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Might biologists have missed 85-99% of Earth’s living microorganisms? Advances in metagenomics have allowed them to show the existence of biological “dark matter.” This name is in reference to the mysterious dark matter whose mass prevents galaxies and galactic clusters from dislocation. Our biological world continues to reveal many secrets.
The three domains of life
The first classifications of life, established in the 18th century by Carl von Linné, were mainly based on morphological criteria. This system, which is efficient for large organisms such as mammals or trees, is much less efficient for classifying the entirety of life, which includes microorganisms.
So researchers turned toward universal molecular criteria. Regardless of species, all biological cells contain ribosomes, organelles that are used to synthesize proteins. Variations in the ribosomal sequences “present in all living organisms,” are used to assess distance between species and establish the large divisions of the tree of life. In the 1970s, Carl Woese established the distinction between the domains of bacteria and archaea, particularly by analyzing these molecules in prokaryotes.
Since then Eukaryotes, Bacteria, and Archaea have been considered as the three domains of life. Eukaryotic cells are characterized by the presence of a nucleus and, generally, of mitochondria. Almost all multicellular organisms fall within the eukaryote domain, which also comprises unicellular species. Bacteria and Archaea have no nucleus, but can be distinguished by the composition of their membrane.
A culture problem
To classify the multitude of microbes that they continue to discover, researchers therefore start by attempting to sequence their individual genomes. But this implies that these cell lines can be isolated and grown, which is rarely the case. Éric Bapteste, Director of Research at the IBPS,1 reminds us in his latest study2 that at least 85% of known microbes cannot be cultivated.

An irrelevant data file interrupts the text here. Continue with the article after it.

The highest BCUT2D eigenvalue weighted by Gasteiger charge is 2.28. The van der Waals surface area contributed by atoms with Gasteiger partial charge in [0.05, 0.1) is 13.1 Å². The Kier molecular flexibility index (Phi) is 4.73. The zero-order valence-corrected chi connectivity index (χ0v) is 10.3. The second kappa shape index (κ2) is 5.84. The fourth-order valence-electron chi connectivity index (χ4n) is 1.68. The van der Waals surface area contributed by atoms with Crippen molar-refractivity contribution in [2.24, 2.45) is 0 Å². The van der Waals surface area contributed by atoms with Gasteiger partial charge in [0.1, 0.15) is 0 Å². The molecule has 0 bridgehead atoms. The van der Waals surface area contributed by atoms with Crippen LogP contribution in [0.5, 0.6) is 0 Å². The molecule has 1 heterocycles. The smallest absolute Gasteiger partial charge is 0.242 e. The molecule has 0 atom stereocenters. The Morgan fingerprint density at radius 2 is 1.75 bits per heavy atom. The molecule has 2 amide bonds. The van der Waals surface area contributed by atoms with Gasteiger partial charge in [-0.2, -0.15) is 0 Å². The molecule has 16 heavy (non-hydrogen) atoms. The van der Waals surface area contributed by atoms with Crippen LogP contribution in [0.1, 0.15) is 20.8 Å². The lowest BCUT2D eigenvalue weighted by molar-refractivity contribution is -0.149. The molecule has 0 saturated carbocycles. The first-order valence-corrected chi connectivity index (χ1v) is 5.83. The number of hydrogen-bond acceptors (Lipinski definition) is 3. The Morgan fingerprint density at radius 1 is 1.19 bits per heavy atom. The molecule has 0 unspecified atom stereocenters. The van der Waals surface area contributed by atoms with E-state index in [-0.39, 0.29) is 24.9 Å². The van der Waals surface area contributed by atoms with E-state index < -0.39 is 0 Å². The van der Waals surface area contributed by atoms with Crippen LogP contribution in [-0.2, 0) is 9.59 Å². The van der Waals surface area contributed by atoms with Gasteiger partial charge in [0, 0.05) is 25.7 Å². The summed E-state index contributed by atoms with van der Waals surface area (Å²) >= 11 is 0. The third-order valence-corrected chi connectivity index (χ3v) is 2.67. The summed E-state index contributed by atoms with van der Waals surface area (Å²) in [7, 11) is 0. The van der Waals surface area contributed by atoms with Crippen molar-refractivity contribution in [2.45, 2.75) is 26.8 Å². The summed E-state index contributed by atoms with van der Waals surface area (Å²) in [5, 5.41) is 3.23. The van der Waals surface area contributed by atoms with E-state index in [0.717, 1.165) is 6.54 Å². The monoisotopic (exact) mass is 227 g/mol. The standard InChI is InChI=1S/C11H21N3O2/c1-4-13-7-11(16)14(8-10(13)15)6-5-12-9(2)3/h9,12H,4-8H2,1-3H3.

“The fact that microbes do not live alone makes pure culture difficult,” he explains. “They form aggregates and exist in diverse forms of symbioses. Sometimes species succeed each other over time. First, we must cultivate their precursors and reproduce the entire succession. Researchers are faced with a significant biological, biochemical, and even temporal challenge."
Various tools allow us to sequence a large part of the DNA present in a given environment, without necessarily attributing it to particular species. This is called metagenomics. These studies may apply just as well to our intestinal flora as they do to our planet's extreme nooks and crannies, such as geysers.
Researchers inventory the genetic sequences obtained in these metagenomic analyses, then subtract those that correspond to known, cultured organisms. To explore the diversity of the genetic sequences, Bapteste with colleague Philippe Lopez and their team used a two-step method. They searched in the environment for sequences that resemble those that are already known, then ran a second analysis to establish extra links.